You are working together with Mediamatic since 2006. How did this come about?
Ralf: ‘It was an idea of Mediamatic to do it in this context, but Christian started the workshops already nine years ago: making walking and analog robots. I started ten years ago with making simple robots. The robots we work with are based on BEAM technology which stands for Biology Electronics, Aesthetics and Mechanics.’
What is your background?
Ralf: ‘I am an artist.’ Christian: ‘I do some artistic work, but I am not a professional artist. I work as a scientist.’
So this something you do in your freetime?
Christian: ‘It’s more serious than a hobby, because it interferes with my work and it inspires my research. A hobby is often a retreat from something, but for me teaching this workshop is the opposite of that. To teach workshops is a social event in the first place. It’s about meeting people and exchanging ideas. Then it sounds strange that your hobby is meeting people.’
What kind of scientist are you?
‘I work in a laboratory that tries to transport ideas from neuroscience to technical problems such as robotics. It is an interdisciplinary laboratory. Doing these workshops is another way of being interdisciplinary.’
And you, Cordula?
‘I am a stage and costume designer. I teach workshops together with Christian and Ralf since three years. I am not so much into the technical part of the workshop, but I support the people in designing the robots.' Christian: ‘We want to keep the format open. Having a good mixture of how your I teach workshops together with Christian and Ralf since three years. I am not so much into the technical part of this workshop should look like and the technical part. We don’t want to do only the technical stuff, but we also want to emphasize the creative part work and explore new ways of performing. Today we used the overhead projector.’
Do you need a lot of technical knowledge to participate in your workshops?
Christian: ‘No, because the electronics we work with are very simple. If you want to understand it, it is still a bit difficult, even for us it is still a bit unclear what is going on. But you don’t have to be on that level to understand the concept, the idea. You put together something very simple, but when you have interaction something complex comes out of it.’ Cordula: ‘We had people here who said: “I have never soldered before and I don’t know how robots work at all”. But it’s great that even those people in the end have robots dancing here.’ Ralf: and you can also learn the basics of electronics. You are suprised by what you can do with it.’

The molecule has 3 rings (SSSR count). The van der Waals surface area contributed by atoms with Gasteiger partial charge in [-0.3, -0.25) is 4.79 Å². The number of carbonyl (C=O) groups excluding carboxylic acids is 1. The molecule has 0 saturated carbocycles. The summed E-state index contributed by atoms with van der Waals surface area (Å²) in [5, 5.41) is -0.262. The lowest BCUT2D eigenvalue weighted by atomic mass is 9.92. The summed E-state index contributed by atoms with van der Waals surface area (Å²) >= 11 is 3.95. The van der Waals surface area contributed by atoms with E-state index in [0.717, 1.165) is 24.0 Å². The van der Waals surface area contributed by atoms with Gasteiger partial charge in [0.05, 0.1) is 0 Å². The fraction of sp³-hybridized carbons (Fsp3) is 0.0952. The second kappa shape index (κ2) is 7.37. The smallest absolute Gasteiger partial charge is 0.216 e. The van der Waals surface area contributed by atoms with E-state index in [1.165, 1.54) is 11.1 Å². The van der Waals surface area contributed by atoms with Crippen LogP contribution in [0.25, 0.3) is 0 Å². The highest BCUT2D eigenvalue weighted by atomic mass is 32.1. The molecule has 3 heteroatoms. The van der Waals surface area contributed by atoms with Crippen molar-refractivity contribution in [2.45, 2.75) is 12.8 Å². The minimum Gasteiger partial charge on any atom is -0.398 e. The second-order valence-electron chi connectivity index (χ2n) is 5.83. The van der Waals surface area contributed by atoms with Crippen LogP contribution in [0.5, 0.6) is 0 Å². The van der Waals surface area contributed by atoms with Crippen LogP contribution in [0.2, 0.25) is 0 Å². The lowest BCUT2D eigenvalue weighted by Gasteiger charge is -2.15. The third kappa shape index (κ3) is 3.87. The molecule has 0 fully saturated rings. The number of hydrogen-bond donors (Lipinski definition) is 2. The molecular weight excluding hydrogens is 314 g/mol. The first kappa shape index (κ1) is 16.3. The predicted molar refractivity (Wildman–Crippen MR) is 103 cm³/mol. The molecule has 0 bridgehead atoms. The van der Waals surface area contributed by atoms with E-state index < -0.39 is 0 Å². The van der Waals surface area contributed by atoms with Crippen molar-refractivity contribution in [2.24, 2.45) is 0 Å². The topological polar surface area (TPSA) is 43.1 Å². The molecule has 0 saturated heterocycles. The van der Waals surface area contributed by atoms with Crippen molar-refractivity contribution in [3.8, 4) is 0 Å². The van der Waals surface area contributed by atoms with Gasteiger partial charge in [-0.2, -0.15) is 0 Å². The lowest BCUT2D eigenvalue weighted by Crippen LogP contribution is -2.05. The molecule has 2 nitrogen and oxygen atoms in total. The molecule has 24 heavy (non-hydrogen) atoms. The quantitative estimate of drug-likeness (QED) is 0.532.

Why do your workshops fit so well to Mediamatic?
Christian: ‘I am amazed about Mediamatic because it works so well. People who show up are a good mixture of different backgrounds.’ Cordula: ‘There is a variety of age, women and men.’ Ralf: ‘Lots of professionals too, who know nothing about soldering.’ Christian: ‘There is a network here which works very well and an openness to experimental workshops. We appreciate that a lot.’
What kind of robots do you make?
Christian: ‘We are interested in the autonomy of the robots. The robots we made today are already more complex because they show a variety of motion patterns. But the solar robots are much more simple. They collect energy and when they have enough they decharge it. You might say it is not a robot, but in our opinion it is an autonomous kinetic object that has some sensing capability. We don’t program our robots with the computer, but their behaviour emerges out of simple networks and out of their body shapes.’
Are you making kinetic art with the robots?
Christian: ‘Yes, it can be kinetic art. And doing a workshop can be social art. The presentation is a performance.’ Ralf: ‘But it depends on the context. The workshop is a performance, and also a very complex performance.’ Christian: ‘A dance party with kinetic devices is really a form of art.’